“We can find delight in these little surprises and moments that make plants personal to us—and hopefully, it makes us treat the earth and creatures around us differently, or make us more aware,” she says.

Ronayne has led the Botanical Garden through a number of milestones in her time as President, and she’s proud that the garden’s surroundings in University Circle has allowed it to thrive and attract up to 180,000 people every year.

In 2013, the Botanical Garden was one of the first public spaces in the country to earn “sustainable Sites” certification for its commitment to conservation and sustainable operations. Ronayne oversaw the construction of the White Oak Walk and renovation of the Eleanor Squire Library and original building wing to make the facility more desirable for the public and for private events.

Ronayne is also proud of the garden’s Green Corps program, in is 18th year, which features six outdoor “classroom” garden sites that are urban farms. The program’s goal is to use sustainable agriculture as a vehicle for building life, work and leadership skills in youth (ages 14 to 18), who are employed at these urban learning farms.

Now, a School Garden Partnership that includes eight public and charter schools in Cleveland, will build expose more children to the joy of nature and gardening. “We hope we are growing our next group of gardening professionals and people who are inspired by the natural world,” Ronayne says.

The Botanical Garden reaches tens of thousands of students every year through its on-site learning programs, and attracts thousands of schoolchildren to University Circle for field trips. “One of the garden’s greatest assets is our location,” she says. “We are in the heart of the state’s most important cultural district, and we are proud of that.”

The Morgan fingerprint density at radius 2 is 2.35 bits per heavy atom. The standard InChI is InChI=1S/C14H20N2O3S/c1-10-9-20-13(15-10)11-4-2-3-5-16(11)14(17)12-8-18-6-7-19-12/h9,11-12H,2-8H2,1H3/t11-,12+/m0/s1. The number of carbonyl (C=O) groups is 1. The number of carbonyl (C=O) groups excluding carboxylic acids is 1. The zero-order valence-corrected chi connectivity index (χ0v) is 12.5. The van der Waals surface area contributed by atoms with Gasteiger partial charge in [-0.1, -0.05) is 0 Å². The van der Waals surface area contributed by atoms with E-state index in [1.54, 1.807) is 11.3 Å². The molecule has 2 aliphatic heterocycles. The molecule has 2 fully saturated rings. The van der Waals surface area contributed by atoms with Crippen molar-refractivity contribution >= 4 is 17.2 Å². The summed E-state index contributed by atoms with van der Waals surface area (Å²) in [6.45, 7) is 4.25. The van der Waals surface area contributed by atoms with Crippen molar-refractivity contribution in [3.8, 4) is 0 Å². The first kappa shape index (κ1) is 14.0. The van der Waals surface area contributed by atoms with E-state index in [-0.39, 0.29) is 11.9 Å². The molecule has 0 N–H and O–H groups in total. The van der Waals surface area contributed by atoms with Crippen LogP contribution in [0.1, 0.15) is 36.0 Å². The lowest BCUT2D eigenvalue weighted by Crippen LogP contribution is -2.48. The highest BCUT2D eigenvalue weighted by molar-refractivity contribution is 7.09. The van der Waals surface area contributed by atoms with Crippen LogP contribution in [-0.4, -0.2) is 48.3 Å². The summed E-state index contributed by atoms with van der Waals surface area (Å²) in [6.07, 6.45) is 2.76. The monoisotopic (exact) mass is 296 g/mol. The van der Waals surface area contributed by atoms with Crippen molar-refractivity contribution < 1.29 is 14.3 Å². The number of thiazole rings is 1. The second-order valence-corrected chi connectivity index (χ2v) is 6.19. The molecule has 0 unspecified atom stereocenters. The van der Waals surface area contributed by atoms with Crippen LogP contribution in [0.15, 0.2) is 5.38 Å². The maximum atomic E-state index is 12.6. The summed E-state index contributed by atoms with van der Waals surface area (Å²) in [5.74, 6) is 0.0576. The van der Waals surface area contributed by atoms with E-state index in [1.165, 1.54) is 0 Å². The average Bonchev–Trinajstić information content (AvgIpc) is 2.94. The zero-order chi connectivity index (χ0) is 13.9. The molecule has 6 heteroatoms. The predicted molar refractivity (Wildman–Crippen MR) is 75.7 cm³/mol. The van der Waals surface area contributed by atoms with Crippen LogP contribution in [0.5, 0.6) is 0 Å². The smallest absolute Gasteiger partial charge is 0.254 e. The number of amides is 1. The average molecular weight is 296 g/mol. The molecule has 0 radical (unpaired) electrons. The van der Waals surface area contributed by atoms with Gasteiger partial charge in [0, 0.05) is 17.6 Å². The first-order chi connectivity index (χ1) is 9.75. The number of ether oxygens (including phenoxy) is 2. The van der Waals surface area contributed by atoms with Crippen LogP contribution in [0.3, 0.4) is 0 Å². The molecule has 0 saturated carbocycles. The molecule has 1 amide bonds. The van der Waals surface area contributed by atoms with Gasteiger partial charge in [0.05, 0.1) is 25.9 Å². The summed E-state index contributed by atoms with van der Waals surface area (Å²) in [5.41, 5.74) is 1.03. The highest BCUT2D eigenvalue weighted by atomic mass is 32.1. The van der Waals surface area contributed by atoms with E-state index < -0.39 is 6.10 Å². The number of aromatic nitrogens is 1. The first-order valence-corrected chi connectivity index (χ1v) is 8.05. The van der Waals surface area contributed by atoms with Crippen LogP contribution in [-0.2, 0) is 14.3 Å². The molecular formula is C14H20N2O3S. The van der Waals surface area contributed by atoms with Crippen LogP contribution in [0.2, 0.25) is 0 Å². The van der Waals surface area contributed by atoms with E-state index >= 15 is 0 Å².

ciaInspiring a Community Vision
Arts

Cleveland Institute of Art
The ArtBox Project
Represented by students Brittany Lockwood and Robert Benigno

Bland utility boxes dotting Euclid Avenue in University Circle were treated to an inspired “makeover” thanks to ArtBox Project, collaboration between Cleveland Institute of Art and University Circle Inc. (UCI). CIA Assistant Professor Larry O’Neal managed the project, encouraging his talented students to “go way too far” with their concepts—that’s how progressive, creative design is born.

O’Neal, who is chair of the Graphic Design department at CIA, joined the institute four years ago, following a career as a creative director in advertising at firms including now Liggett-Stashower, Wyse and Stern. He started his own firm and approached a CIA colleague about engaging students in a project. Next thing, O’Neal is invited to guest lecture, then teach a course—and now he’s proud to chair the department and oversee courses in Community Projects and Advanced Studio.

This particular project was ambitious and involved working directly with the client, UCI, which critiqued and chose concepts. The project scope: 22 utility boxes would be converted into ArtBoxes, as part of UCI’s Euclid Gateway Vision campaign, which has introduced an excess of $7 million in public improvements to the district.

The selected concept was a retro University Circle theme, including illustrations through the ages, from 1920 to the 1960s. One depicts University Circle’s former Elysium, built in 1907 and once the world’s largest ice rink. Another shows children racing sailboats, reminiscent of boat races that once took place on the Wade Lagoon.

Fifteen scenes approved by UCI were printed on durable adhesive film and wrapped around boxes in September 2013. The project gave students practical experience designing for a client, and the bonus of receiving valuable feedback from outside of the classroom, O’Neal says. “These students are so talented—you just turn them loose and sit back and get wowed by what they can do.”